I’m sure most of you have heard of the “Latte Factor” at some point. It’s supposed to illustrate that having a somewhat inexpensive daily spending habit can add up to thousands of dollars down the road.
It’s not false, either. If you’ve never stopped to track your spending, you could very well be spending close to $1,000 on coffee per year. Or $2,000 on fast food. Isn’t that a bit scary?
It should be. If you’re not careful, the seemingly little expenses in life can catch up with your finances very quickly. When you view your daily spending in a small box of just being in the present, it can be dangerous. You’re only framing your spending in that one window of time; you’re not thinking about how it’s compounding week after week.
If you’ve been struggling to find the money to save or pay off debt, it’s absolutely worth going through your spending to find the little leaks causing big issues.
A Few Classic Examples
Let’s go through a few examples so you can see the impact your spending can have on your big financial picture.
Say you really do enjoy that morning latte. It’s $4 every time you go. You go every weekday right before work, because you need a little treat on your way in. There are around 250 work days this year – so $4 * 250 = $1,000 flat.
What else could you be doing with that $1,000? That’s a pretty big chunk of change. You could have made a nice dent in your debt, saved up for a trip abroad, or created an emergency fund with it.
All right, let’s go to fast food, because most people are guilty of this one, and it’s not as cheap as you might think.
I’m going to use a friend to illustrate this. He tends to eat a lot, so even if he orders mostly off the dollar menu, he spends around $9 each time he goes to Wendy’s.
If he goes five days a week, $9 * 250 = $2,250.
If he goes three days a week, $9 * 156 = $1,404.
If he just goes once a week, $9 * 52 = $468.
Again, that’s still a decent amount of money! $2,250 could go toward a down payment on a car, and $468 is enough for a weekend getaway or the newest tech gadget.
What About Bills?
I know we’re focusing on “little costs,” but sometimes, we don’t even realize how much some monthly subscriptions are costing us. They seem small in the grand scheme of things, but if you want to get serious about saving (or paying off debt), you need to realize the potential for savings in your budget.
Most young adults don’t have cable, which is great, but if you do, let’s take a look at how much it can cost you.
Say your cable, phone, and internet package costs $120 per month. That’s $1,440 per year – on par with going out to eat three times a week.
Have a gym membership that’s $20 per month, but doesn’t get used? You’re wasting $240. That might not seem like a lot, but wouldn’t you feel better putting $240 toward your goals instead?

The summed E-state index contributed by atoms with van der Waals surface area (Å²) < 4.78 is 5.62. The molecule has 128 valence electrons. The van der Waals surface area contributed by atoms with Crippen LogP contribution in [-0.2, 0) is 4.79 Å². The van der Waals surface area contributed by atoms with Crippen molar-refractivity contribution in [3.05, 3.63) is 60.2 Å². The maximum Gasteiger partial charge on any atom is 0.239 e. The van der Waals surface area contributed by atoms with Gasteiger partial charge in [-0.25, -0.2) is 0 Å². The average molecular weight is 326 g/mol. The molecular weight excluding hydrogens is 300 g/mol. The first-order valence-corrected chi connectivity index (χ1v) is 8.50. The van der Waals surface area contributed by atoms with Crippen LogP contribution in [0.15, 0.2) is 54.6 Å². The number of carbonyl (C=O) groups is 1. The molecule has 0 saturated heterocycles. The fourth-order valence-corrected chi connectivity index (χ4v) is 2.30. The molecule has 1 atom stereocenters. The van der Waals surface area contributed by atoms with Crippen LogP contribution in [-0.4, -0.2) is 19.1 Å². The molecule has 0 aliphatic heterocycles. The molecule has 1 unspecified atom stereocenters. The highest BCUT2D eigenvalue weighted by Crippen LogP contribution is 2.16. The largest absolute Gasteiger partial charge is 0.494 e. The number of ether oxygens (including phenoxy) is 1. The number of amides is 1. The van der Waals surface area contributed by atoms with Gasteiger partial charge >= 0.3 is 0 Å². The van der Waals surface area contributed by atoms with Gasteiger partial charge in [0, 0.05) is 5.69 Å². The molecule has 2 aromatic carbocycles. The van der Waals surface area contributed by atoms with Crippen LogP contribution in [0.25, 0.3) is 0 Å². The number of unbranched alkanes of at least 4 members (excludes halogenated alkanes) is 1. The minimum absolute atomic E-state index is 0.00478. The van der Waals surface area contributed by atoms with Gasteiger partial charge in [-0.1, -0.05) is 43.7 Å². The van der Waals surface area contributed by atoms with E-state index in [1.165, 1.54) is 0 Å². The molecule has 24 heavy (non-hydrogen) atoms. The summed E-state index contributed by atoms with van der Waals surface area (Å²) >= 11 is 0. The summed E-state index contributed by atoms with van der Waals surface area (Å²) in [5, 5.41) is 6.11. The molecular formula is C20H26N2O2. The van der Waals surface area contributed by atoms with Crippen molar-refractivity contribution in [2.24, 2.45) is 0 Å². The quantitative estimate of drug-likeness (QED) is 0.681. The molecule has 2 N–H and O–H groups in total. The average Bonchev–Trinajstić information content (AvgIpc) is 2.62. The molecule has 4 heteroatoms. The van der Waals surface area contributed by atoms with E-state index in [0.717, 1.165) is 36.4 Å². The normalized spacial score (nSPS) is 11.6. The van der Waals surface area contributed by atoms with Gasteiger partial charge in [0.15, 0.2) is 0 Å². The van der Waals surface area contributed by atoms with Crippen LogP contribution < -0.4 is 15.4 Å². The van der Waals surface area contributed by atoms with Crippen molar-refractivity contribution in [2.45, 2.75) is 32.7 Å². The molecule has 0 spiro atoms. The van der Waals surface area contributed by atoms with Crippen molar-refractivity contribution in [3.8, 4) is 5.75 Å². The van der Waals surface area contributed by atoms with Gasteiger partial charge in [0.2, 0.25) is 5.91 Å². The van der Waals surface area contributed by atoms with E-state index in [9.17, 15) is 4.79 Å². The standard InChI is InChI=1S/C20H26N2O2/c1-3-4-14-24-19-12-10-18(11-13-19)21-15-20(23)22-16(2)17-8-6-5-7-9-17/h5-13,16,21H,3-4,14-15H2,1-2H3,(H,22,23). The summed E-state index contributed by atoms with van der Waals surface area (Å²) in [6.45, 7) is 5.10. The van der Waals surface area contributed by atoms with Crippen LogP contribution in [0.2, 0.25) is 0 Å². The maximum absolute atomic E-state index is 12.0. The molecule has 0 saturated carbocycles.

Lets not forget the dreaded cell phone bill, which we’ve already talked about. If you’re paying $70 per month, that’s $840 per year, and at $90 a month, is $1,080 per year. Ouch!
How to Minimize Small Costs Creeping Up
Okay, so you’re convinced you need to get a better handle on these small costs because you want to put your money where it will count. You want to stress less about finding that money in your budget, too.
It’s really simple. You just need to start tracking your spending. You don’t have to do anything fancy for this, either. If you use an online platform or app like Mint, you can connect all your financial accounts, and it will pull your transaction history. You can then categorize your transactions so you can see where you’re spending the most.
If you prefer, you can always go the spreadsheet route, too. There are plenty of templates available online – just find and download one that works for you. Then go back through the past 3 months or so of transactions to see where your money has been going.
You should start to see a pattern emerging after entering in your spending. You might be a little alarmed at first. I know some people who discovered they were spending around $800 at the grocery store on food once they started tracking their spending.
That’s okay – the important thing to get out of this is that you know where you need to focus your efforts. If you’re spending way too much on dining out, coffee, drinks with friends, you know where you need to cut back.
Besides tracking your spending, you can also play a little game each time you forgo whatever it was that was costing you so much. If you really enjoy coffee, every time you pass by your favorite place to stop, transfer that $4 (or whatever you were spending) directly into your savings account. This way, you’ll actually realize the savings from making that sacrifice.
Lifestyle inflation can also play a role in little costs adding up. You should be reviewing your spending every month, or at least every quarter, to make sure you’re sticking to your plan. If bills are rising, call and negotiate a lower rate – this is especially important when it comes to insurance.
You’re in Control
Just remember that you have control in this situation. You can choose where to spend your money. No one except the little voice in your head is trying to get you to sabotage your finances by spending $5 here and there. Tracking your spending and then controlling it is really empowering, and you’ll actually find more freedom by operating this way. It’s better to know where your money is going to so you can spend it meaningfully.
Have you ever been guilty of spending a bit too much on the “little things”? How did you stop? Did tracking your spending help open your eyes?